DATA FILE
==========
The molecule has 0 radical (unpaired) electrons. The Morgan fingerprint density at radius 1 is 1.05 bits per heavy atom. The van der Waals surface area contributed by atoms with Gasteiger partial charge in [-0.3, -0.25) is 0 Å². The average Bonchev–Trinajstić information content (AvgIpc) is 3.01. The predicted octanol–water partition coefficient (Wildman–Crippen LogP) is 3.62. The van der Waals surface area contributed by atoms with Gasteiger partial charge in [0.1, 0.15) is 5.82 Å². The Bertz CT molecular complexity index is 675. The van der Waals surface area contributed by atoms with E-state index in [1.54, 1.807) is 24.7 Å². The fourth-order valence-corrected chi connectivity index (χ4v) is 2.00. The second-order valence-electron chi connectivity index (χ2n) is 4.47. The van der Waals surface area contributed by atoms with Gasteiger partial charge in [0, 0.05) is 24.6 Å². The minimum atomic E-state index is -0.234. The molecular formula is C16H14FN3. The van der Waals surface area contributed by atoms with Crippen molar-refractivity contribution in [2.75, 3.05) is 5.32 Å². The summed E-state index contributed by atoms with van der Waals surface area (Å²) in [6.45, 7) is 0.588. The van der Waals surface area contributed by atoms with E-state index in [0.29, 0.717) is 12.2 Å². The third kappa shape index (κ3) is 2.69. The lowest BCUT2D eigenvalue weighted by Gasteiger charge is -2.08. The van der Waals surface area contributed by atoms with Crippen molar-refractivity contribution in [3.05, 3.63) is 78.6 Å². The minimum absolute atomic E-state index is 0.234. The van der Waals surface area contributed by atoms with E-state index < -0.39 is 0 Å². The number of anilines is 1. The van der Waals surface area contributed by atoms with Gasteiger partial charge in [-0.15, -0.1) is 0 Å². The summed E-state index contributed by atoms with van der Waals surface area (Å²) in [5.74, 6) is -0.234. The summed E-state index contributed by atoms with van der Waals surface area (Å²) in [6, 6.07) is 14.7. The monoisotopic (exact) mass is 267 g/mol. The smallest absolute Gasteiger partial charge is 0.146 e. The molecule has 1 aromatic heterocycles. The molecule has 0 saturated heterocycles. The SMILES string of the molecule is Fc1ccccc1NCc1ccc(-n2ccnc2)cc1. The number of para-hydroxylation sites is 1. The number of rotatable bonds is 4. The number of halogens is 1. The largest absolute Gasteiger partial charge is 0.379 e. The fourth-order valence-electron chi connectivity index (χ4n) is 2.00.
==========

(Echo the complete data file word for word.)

The molecule has 0 radical (unpaired) electrons. The Morgan fingerprint density at radius 1 is 1.05 bits per heavy atom. The van der Waals surface area contributed by atoms with Gasteiger partial charge in [-0.3, -0.25) is 0 Å². The average Bonchev–Trinajstić information content (AvgIpc) is 3.01. The predicted octanol–water partition coefficient (Wildman–Crippen LogP) is 3.62. The van der Waals surface area contributed by atoms with Gasteiger partial charge in [0.1, 0.15) is 5.82 Å². The Bertz CT molecular complexity index is 675. The van der Waals surface area contributed by atoms with E-state index in [1.54, 1.807) is 24.7 Å². The fourth-order valence-corrected chi connectivity index (χ4v) is 2.00. The second-order valence-electron chi connectivity index (χ2n) is 4.47. The van der Waals surface area contributed by atoms with Gasteiger partial charge in [0, 0.05) is 24.6 Å². The minimum atomic E-state index is -0.234. The molecular formula is C16H14FN3. The van der Waals surface area contributed by atoms with Crippen molar-refractivity contribution in [2.75, 3.05) is 5.32 Å². The summed E-state index contributed by atoms with van der Waals surface area (Å²) in [6.45, 7) is 0.588. The van der Waals surface area contributed by atoms with E-state index in [0.29, 0.717) is 12.2 Å². The third kappa shape index (κ3) is 2.69. The lowest BCUT2D eigenvalue weighted by Gasteiger charge is -2.08. The van der Waals surface area contributed by atoms with Crippen molar-refractivity contribution in [3.05, 3.63) is 78.6 Å². The minimum absolute atomic E-state index is 0.234. The van der Waals surface area contributed by atoms with E-state index < -0.39 is 0 Å². The number of anilines is 1. The van der Waals surface area contributed by atoms with Gasteiger partial charge in [-0.15, -0.1) is 0 Å². The summed E-state index contributed by atoms with van der Waals surface area (Å²) in [5.74, 6) is -0.234. The summed E-state index contributed by atoms with van der Waals surface area (Å²) in [6, 6.07) is 14.7. The monoisotopic (exact) mass is 267 g/mol. The smallest absolute Gasteiger partial charge is 0.146 e. The molecule has 1 aromatic heterocycles. The molecule has 0 saturated heterocycles. The SMILES string of the molecule is Fc1ccccc1NCc1ccc(-n2ccnc2)cc1. The number of para-hydroxylation sites is 1. The number of rotatable bonds is 4. The number of halogens is 1. The largest absolute Gasteiger partial charge is 0.379 e. The fourth-order valence-electron chi connectivity index (χ4n) is 2.00.